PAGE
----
Department of Defense Says No to Increased GMD Testing (February 13, 2014)

As discussed in my post of December 24, 2012, the FY 2013 Defense Authorization Act required the Department of Defense (DoD)  to provide a report to Congress on testing of the Ground-Based Midcourse (GMD) national missile defense system.  Specifically the report was to assess “the feasibility, advisability, and cost-effectiveness of accelerating the date for testing the GMD system against an ICBM-range target, and of conducting GMD flight tests at a pace of three tests every 2 years.”

Yesterday, Inside Defense SITREP reported that DoD’s response, which was delivered to Congress last fall but has not been publicly released, said that neither increase in the pace of testing was feasible.[1]  As I noted in my December 24 post, such a response was to be expected given previous statements by the Missile Defense Agency (MDA) and the Director of Operational Test and Evaluation (DOT&E). 

However, if anything, it now appears possible that the test against an ICBM target may actually be further delayed rather than accelerated.    For the last several years, MDA and DOT&E have been saying that the first GMD intercept of an ICBM target would take place in fiscal year 2015 (specifically in the 3rd quarter of calendar year 2015).  Now, according to MDA spokesman Richard Lehner, the plan is for “a flight test against an ICBM target in the 2015-2016 time frame when an appropriate ICBM target becomes available.”[2]

The report to Congress also repeated MDA’s argument (again see my post of December 24, 2012) that a GMD test pace of more than one test per year was not feasible because of the complexity of the tests.  (In comparison, in 2013 the MDA conducted five successful intercept tests of exo-atmospheric SM-3 Aegis BMD interceptors in less than eight months – from February 12 to October 3.)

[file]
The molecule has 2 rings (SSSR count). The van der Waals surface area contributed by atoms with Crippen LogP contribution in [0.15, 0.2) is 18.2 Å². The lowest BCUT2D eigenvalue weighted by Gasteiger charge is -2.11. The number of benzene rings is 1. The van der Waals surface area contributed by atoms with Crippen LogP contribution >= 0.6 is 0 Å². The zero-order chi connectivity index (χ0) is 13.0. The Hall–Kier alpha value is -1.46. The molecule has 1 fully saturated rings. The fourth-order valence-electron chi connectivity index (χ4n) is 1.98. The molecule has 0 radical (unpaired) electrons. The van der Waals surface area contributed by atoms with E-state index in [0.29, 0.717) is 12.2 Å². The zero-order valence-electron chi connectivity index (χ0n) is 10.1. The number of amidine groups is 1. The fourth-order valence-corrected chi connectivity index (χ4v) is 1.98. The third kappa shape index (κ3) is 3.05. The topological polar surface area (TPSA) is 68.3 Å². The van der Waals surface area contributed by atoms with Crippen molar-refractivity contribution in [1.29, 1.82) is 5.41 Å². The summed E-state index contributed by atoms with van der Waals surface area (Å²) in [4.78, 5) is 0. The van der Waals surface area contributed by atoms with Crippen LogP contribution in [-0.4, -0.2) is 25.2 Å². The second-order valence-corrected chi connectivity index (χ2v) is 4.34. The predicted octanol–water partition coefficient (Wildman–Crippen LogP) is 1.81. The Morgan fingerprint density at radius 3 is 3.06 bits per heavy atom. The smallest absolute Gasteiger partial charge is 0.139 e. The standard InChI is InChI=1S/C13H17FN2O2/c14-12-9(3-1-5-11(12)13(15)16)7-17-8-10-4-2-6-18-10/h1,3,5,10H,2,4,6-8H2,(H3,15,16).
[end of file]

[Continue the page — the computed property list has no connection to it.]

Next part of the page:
[1] Jason Sherman, “DOD To Congress: MDA Has No Plans To Accelerate Pace of GMD Testing,” Inside Defense SITREP, February 12, 2014.

[2]Sherman, “DOD To Congress.”

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4 Comments

  1. Allen Thomson

     /  February 13, 2014

    Any idea what the criteria for the appropriateness of an “appropriate ICBM target” might be? A GBI from MDA’s own inventory could qualify or, if they needed a liquid fueled booster for some reason, I’m sure Elon Musk would be happy to submit a bid.

    Reply
  2. The Aegis Standard Missile Program with its “Build a little, test a little”, and build upon success provides the greatest and most reliable method for development of a mid-course capable weapon. In addition, a mid-course weapon made to operate aboard a ship can cover 70% of the surface of the planet, and can be placed ashore. It is a crime that politics has poured out tax dollars into a turkey that has a 48% success rate, and cannot demonstrate that ability. A change in direction is needed before its too late. Aegis Ashore can work on US Soil as well as our Allies.

    Reply
  3. Allen,
    I’m not sure what the word “appropriate” is supposed to signify here. The targets have been a big problem for MDA. As recently as 2012, GAO reported (GAO-12-486, p. 90) that MDA had cancelled its contract for ICBM targets because it wasn’t going to test against an ICBM until 2020. At the same time, MDA was saying it would test against an ICBM in 2015. I wouldn’t be surprised if the first test is against something only slightly over the ICBM lower range limit of 5,500 km.

    Reply
  4. j_kies

     /  February 21, 2014

    Self-inflicted wounds – these are bad definition issues – GBI representative vehicles for the parts that matter (the KV) have been flown against ICBM range targets to ICBM ranges repeatedly during the IFT flights (with most of the test successes). The closure rates for ICBM intercepts range from ~6km/s to ~13km/s the most recent FTG failures (6, 6a and 7) have all flown closure rates well into the ICBM intercept range. DOTE doesn’t have a rational story behind the stated desire for an ICBM target. Per SM-3 as an ICBM interceptor – the physically possible coverage is laughable and people ought to look at the physics before suggesting such concepts.

    Reply

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